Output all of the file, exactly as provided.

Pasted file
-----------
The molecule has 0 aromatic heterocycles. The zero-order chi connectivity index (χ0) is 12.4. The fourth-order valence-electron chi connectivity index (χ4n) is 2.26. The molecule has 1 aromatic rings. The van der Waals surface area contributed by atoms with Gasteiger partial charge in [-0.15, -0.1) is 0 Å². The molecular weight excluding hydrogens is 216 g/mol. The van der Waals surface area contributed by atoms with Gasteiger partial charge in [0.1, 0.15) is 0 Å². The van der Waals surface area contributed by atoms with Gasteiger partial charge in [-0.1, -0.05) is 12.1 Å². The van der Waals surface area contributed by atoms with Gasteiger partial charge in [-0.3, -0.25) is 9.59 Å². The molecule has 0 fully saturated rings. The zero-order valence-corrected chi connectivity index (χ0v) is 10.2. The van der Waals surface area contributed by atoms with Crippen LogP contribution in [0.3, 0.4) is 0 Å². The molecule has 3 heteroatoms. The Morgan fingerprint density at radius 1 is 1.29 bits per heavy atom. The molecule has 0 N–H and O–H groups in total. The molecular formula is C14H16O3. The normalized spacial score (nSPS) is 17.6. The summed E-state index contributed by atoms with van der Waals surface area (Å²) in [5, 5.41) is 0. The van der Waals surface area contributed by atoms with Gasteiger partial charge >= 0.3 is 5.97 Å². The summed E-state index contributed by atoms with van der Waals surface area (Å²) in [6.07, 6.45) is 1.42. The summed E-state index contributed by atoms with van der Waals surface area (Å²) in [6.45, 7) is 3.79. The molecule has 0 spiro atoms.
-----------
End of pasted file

The molecule has 0 aromatic heterocycles. The zero-order chi connectivity index (χ0) is 12.4. The fourth-order valence-electron chi connectivity index (χ4n) is 2.26. The molecule has 1 aromatic rings. The van der Waals surface area contributed by atoms with Gasteiger partial charge in [-0.15, -0.1) is 0 Å². The molecular weight excluding hydrogens is 216 g/mol. The van der Waals surface area contributed by atoms with Gasteiger partial charge in [0.1, 0.15) is 0 Å². The van der Waals surface area contributed by atoms with Gasteiger partial charge in [-0.1, -0.05) is 12.1 Å². The van der Waals surface area contributed by atoms with Gasteiger partial charge in [-0.3, -0.25) is 9.59 Å². The molecule has 0 fully saturated rings. The zero-order valence-corrected chi connectivity index (χ0v) is 10.2. The van der Waals surface area contributed by atoms with Crippen LogP contribution in [0.3, 0.4) is 0 Å². The molecule has 3 heteroatoms. The Morgan fingerprint density at radius 1 is 1.29 bits per heavy atom. The molecule has 0 N–H and O–H groups in total. The molecular formula is C14H16O3. The normalized spacial score (nSPS) is 17.6. The summed E-state index contributed by atoms with van der Waals surface area (Å²) in [5, 5.41) is 0. The van der Waals surface area contributed by atoms with Gasteiger partial charge >= 0.3 is 5.97 Å². The summed E-state index contributed by atoms with van der Waals surface area (Å²) in [6.07, 6.45) is 1.42. The summed E-state index contributed by atoms with van der Waals surface area (Å²) in [6.45, 7) is 3.79. The molecule has 0 spiro atoms.